One of the reports on the Lambeth Conference was The Times’ ‘Lambeth voices: a panel of Anglican bishops share their views with Faith Online’. Here’s a quote from 30th July: I find that many of our North American friends blame us and criticise us for bringing in the issues of sexuality and homosexuality but in fact they are the ones who are bringing these issues in. Here at Lambeth, you come across many advertisements for events organised by gay and Lesbian activists which are sponsored by the North American Church. If you visit the marketplace at the conference, you will notice that almost half the events promoted on the noticeboard promote homosexuality and are sponsored by the North Americans. And in the end, we, the people who remain loyal to the original teaching of the Anglican Communion, which we received from the Apostles, are blamed. They say that we talk a lot about sexuality and that we need to talk more about poverty, about AIDS, and injustice. They are the ones who are bringing sexuality into this conference. It’s not us. We want to talk about the heart of the issues which divide us, not only sexuality. That is just a symptom of a deeper problem.
Interesting how things are changing. Throughout the twentieth century there was a tendency for evangelical opinion in the English-speaking world to coalesce around one or two ethical issues, a sharp contrast with liberals who vary much more widely in their interests. Without doubt the current focus on homosexuality was an evangelical initiative: liberals and catholics have never been so bothered about it. Now however the tune seems to be changing. At the end of the GAFCON conference Peter Jensen declared that their agenda was not homosexuality but what he called ‘loyalty to Scripture’; and it now appears that anti-gay church leaders are increasingly claiming that it’s liberals who are obsessed with it.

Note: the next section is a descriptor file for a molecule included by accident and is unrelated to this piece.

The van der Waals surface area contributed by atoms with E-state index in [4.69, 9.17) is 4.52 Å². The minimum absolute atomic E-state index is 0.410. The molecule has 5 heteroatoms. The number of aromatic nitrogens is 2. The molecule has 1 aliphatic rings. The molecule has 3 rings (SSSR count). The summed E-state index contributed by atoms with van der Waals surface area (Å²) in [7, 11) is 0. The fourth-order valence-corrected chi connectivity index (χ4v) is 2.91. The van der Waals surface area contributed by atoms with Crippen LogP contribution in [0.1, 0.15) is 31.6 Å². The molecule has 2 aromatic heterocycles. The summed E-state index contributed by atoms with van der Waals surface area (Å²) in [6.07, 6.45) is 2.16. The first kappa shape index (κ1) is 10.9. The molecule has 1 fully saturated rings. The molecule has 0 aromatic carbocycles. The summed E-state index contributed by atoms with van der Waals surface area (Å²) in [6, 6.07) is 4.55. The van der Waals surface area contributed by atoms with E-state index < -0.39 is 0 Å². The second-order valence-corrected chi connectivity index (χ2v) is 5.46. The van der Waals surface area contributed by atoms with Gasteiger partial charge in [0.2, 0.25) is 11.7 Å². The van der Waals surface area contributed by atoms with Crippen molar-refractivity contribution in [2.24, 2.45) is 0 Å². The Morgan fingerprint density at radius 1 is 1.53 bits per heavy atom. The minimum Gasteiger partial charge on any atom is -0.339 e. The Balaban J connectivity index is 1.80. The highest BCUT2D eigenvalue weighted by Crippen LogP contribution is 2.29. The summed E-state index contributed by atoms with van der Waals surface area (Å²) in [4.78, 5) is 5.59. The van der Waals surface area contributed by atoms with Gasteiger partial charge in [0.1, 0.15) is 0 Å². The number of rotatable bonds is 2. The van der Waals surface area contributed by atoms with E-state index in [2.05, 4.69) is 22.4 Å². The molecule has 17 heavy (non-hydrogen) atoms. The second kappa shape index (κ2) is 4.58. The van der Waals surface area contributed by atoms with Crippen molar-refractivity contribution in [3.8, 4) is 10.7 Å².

It is certainly true that the Lambeth Conference Marketplace was better represented by pro-gay than anti-gay organizations. I was greatly surprised as it’s usually the other way round. I put it down to the fact that at the time when the bookings had to be made it looked as if liberals would have to lobby hard to retain their place within Anglicanism and conservatives had less to worry about. And of course you lobby when you want change but when you don’t want change you accuse your opponents of being obsessed.
I suspect that there is more to it. The focus on homosexuality suited the hardliners for a while, as it provided the best chance of uniting evangelical opinion around a single campaign. It was never going to work for ever. Increasing numbers of evangelicals are getting bored with the issue, rightly wanting to engage with other matters like world poverty and global warming. Worse still, as the affluent West becomes more tolerant of homosexuality increasing numbers of evangelicals are meeting open gays and discovering that they are not the devil incarnate.
My hope is that the campaign against homosexuality will soon decline. My fear is that it will be replaced by some other campaign, equally designed to foster a sectarian, black-and-white picture of goodies and baddies, equally willing to sacrifice some unfortunate minority in the interests of providing those who need it with a sense of belonging to a select Gnostic elite of true believers.